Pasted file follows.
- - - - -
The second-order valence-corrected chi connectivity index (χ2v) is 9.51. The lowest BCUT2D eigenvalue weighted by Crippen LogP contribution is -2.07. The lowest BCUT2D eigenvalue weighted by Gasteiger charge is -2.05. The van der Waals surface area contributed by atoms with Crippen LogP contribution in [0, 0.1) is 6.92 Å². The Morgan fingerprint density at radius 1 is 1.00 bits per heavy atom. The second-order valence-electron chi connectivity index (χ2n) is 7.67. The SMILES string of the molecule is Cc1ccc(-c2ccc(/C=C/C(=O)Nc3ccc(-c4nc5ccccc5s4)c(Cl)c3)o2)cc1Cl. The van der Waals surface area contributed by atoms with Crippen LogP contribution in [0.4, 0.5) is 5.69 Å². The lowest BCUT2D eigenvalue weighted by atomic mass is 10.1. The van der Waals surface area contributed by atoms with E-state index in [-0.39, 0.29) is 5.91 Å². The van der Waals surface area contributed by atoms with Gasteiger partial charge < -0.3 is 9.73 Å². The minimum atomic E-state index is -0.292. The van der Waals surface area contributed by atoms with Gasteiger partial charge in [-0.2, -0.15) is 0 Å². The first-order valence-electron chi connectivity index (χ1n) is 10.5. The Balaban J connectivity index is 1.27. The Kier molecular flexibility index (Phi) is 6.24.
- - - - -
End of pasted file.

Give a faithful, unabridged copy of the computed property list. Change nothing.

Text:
The second-order valence-corrected chi connectivity index (χ2v) is 9.51. The lowest BCUT2D eigenvalue weighted by Crippen LogP contribution is -2.07. The lowest BCUT2D eigenvalue weighted by Gasteiger charge is -2.05. The van der Waals surface area contributed by atoms with Crippen LogP contribution in [0, 0.1) is 6.92 Å². The Morgan fingerprint density at radius 1 is 1.00 bits per heavy atom. The second-order valence-electron chi connectivity index (χ2n) is 7.67. The SMILES string of the molecule is Cc1ccc(-c2ccc(/C=C/C(=O)Nc3ccc(-c4nc5ccccc5s4)c(Cl)c3)o2)cc1Cl. The van der Waals surface area contributed by atoms with Crippen LogP contribution in [0.4, 0.5) is 5.69 Å². The lowest BCUT2D eigenvalue weighted by atomic mass is 10.1. The van der Waals surface area contributed by atoms with E-state index in [-0.39, 0.29) is 5.91 Å². The van der Waals surface area contributed by atoms with Gasteiger partial charge < -0.3 is 9.73 Å². The minimum atomic E-state index is -0.292. The van der Waals surface area contributed by atoms with Gasteiger partial charge in [-0.2, -0.15) is 0 Å². The first-order valence-electron chi connectivity index (χ1n) is 10.5. The Balaban J connectivity index is 1.27. The Kier molecular flexibility index (Phi) is 6.24.